Then I upped sticks and started a new life in Rome. A long-short story I’ve told before and will probably tell again – more concisely – another time. Why I mention this today, is not to unravel anything, but because yesterday morning as I walked back home down Via Galvani, the market to my left, a two thousand-year old mound of broken terracotta pots to my right, bags cutting into the crook of my arm, the September sun searing my unmediterranean skin, unable to find the words in Italian to reprimand the man parking his car across the zebra crossing, I realised that Rome suits me, I fit.

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Which is surprising considering my reluctance at the start, the fact that Rome has made me acutely aware of other, outside and feel more English – which I can only describe as feeling straight only wonky – than I ever did in England, that I have struggled so inelegantly with language, culture and pasta cooking water. Or maybe it isn’t surprising, after all, there is love and work.

Love of Rome itself, glorious and grimy, particularly my wedge-shaped quarter Testaccio and the people in it. Of Roman food: bold, brash, genuine, simple, redolent of herbs, pulses, grains, pork, lamb, ricotta, olive oil, vegetables. A love for Luca – which I would have anywhere I know – that feels inextricably knotted with the city he was born in. Yesterday he swaggered along beside me, maritozzo (a sweet yeasted bun) in hand and cream on his face, looking as Roman as his papà, treading the pavement as if he owned it, which in a way he does. He is two this week. I am 41 next week, a number which seems to fit me too, in a comfortable, slightly crumpled way.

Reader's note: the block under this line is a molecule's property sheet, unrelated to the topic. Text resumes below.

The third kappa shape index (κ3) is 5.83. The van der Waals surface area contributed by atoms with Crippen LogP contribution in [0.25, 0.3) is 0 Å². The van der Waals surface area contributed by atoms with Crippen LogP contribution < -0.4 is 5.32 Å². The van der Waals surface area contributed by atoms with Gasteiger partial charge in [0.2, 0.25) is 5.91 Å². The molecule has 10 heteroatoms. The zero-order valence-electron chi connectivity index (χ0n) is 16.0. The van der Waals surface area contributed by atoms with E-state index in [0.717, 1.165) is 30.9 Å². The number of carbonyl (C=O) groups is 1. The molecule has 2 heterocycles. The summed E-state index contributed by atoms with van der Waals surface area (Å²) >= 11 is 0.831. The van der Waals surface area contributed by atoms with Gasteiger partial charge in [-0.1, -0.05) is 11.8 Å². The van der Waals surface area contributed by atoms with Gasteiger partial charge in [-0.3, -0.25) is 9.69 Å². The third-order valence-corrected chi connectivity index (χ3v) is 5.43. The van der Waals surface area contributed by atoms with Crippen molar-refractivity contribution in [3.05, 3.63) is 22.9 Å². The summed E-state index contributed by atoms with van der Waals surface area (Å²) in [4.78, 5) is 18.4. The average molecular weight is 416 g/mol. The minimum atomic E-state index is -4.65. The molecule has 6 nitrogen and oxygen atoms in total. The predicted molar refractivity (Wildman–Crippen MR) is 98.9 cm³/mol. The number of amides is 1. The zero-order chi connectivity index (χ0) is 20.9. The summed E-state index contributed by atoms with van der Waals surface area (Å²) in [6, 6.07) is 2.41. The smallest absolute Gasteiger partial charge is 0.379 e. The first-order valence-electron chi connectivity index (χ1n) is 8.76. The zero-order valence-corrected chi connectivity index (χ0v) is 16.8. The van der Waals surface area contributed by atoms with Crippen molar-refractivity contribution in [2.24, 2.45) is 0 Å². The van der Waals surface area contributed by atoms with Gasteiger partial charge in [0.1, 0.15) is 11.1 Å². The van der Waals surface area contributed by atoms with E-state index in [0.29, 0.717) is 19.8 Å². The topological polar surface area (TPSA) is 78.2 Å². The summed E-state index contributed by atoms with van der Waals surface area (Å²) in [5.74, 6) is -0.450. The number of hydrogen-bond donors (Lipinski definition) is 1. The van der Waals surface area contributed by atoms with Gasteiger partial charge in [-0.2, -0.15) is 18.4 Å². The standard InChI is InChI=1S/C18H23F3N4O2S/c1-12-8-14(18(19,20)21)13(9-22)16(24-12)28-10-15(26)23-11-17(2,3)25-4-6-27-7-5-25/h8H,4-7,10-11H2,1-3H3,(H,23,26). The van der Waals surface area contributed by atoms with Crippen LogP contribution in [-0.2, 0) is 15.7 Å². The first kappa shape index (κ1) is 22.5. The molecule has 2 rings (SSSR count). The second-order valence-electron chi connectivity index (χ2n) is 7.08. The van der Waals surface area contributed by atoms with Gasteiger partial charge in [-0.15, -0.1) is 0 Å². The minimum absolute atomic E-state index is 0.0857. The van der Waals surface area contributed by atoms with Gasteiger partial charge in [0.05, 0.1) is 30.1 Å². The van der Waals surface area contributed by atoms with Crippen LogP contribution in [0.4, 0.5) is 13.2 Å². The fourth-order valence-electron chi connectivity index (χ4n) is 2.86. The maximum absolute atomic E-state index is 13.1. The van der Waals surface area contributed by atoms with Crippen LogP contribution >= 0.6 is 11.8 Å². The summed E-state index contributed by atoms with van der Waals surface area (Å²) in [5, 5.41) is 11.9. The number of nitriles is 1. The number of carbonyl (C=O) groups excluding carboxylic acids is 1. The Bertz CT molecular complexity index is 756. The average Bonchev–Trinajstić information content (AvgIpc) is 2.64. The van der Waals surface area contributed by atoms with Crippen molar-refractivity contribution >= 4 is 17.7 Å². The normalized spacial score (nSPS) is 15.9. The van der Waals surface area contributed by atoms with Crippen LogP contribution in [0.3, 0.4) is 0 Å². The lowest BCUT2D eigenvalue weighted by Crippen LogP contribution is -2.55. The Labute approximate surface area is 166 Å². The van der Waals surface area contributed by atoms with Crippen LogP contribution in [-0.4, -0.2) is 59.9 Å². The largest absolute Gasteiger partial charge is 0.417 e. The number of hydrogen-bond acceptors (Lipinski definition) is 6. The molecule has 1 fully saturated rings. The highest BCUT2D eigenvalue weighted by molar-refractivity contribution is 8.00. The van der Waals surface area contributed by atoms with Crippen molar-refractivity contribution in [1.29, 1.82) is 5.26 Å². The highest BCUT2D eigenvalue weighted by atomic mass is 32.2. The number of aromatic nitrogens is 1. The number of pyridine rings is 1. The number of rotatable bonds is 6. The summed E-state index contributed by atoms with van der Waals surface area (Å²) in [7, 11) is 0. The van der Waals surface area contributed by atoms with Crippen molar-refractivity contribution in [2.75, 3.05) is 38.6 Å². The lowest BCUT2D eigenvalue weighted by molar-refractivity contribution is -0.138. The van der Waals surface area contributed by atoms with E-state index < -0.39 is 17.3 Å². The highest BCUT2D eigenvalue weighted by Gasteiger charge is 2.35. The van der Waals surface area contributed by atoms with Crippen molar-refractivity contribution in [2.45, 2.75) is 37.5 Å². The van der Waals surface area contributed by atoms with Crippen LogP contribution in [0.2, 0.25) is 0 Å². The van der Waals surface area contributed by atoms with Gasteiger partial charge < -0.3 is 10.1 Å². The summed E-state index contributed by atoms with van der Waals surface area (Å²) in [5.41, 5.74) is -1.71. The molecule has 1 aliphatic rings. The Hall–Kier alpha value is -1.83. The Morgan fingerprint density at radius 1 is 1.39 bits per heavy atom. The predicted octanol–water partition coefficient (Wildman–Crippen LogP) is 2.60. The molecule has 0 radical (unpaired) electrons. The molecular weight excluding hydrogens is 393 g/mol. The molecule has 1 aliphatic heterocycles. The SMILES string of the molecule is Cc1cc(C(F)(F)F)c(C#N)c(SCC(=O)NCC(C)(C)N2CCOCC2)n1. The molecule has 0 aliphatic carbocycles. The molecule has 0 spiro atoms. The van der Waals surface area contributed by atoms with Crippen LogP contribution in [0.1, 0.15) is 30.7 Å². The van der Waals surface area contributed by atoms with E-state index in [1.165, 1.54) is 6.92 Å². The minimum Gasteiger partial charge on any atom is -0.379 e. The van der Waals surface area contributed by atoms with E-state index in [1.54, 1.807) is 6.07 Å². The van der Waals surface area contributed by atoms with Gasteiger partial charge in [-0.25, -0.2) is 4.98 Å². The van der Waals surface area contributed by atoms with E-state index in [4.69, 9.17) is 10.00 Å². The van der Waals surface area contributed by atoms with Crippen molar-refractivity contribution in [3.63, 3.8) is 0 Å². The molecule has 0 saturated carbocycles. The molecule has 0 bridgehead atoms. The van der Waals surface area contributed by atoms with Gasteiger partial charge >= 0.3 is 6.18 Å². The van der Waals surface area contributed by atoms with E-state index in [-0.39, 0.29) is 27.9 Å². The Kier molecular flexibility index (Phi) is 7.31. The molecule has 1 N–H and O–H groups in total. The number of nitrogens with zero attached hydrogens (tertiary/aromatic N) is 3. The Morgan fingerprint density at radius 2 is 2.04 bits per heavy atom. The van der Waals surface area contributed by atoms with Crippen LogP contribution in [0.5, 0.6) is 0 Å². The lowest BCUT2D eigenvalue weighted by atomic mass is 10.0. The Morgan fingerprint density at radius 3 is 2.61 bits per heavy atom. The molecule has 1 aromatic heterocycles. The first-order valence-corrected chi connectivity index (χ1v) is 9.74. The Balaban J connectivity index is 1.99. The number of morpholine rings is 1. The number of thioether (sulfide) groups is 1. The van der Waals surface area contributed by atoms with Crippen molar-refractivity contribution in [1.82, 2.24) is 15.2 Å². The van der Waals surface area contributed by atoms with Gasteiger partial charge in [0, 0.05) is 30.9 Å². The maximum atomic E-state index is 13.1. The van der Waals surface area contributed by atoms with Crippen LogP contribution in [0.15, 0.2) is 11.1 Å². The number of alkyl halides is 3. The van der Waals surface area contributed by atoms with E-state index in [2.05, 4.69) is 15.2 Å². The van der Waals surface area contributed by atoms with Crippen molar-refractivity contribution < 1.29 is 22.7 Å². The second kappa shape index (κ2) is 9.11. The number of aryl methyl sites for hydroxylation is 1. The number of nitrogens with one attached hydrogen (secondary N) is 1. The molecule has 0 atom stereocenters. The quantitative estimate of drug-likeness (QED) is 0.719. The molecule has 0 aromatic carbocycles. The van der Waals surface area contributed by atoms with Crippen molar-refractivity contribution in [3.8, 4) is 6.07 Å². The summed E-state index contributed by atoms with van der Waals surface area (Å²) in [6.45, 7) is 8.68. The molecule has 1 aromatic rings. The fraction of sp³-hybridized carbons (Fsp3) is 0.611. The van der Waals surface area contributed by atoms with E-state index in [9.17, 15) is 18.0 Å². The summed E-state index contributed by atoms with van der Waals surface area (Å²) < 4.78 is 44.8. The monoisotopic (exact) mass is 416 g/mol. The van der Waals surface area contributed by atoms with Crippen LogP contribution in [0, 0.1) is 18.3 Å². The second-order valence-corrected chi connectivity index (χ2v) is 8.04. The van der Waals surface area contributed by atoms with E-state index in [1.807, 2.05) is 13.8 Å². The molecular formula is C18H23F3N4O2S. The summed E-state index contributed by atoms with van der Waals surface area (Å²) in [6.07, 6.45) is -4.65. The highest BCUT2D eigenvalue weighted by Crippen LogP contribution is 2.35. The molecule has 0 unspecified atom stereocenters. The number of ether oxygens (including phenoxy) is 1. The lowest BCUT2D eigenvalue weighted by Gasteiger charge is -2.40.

Then there is work, work I really like, as an English and theatre teacher, singing children’s books to life with my Brazilian guitar playing sidekick for a captive audience of five years olds. ‘Don’t get your knickers in a twist said Jack, let’s have a look in the patchwork sack? My former actress self would have shuddered, which says it all really, she was always getting her knickers in a twist. And now there is work that is muddled with love: writing a book with a British publishing house called Saltyard Books and a US one called Grand Central Publishing, a project so good and fitting it makes me want to open a bottle of wine, drink it all, dance on a table and then fall off.

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I have a nearly year to write the book, which is called Five Quarters, Recipes from a Roman kitchen. First and foremost it will be a recipe book, a distinctly Roman one, but one in which the recipes are woven together by stories, seasons, daily life, people, pictures and other pieces. In short it will be rather like my blog, only neater, with more rhyme and reason and edited by those who know how to use semicolons correctly and recognise when 800 words should be 400.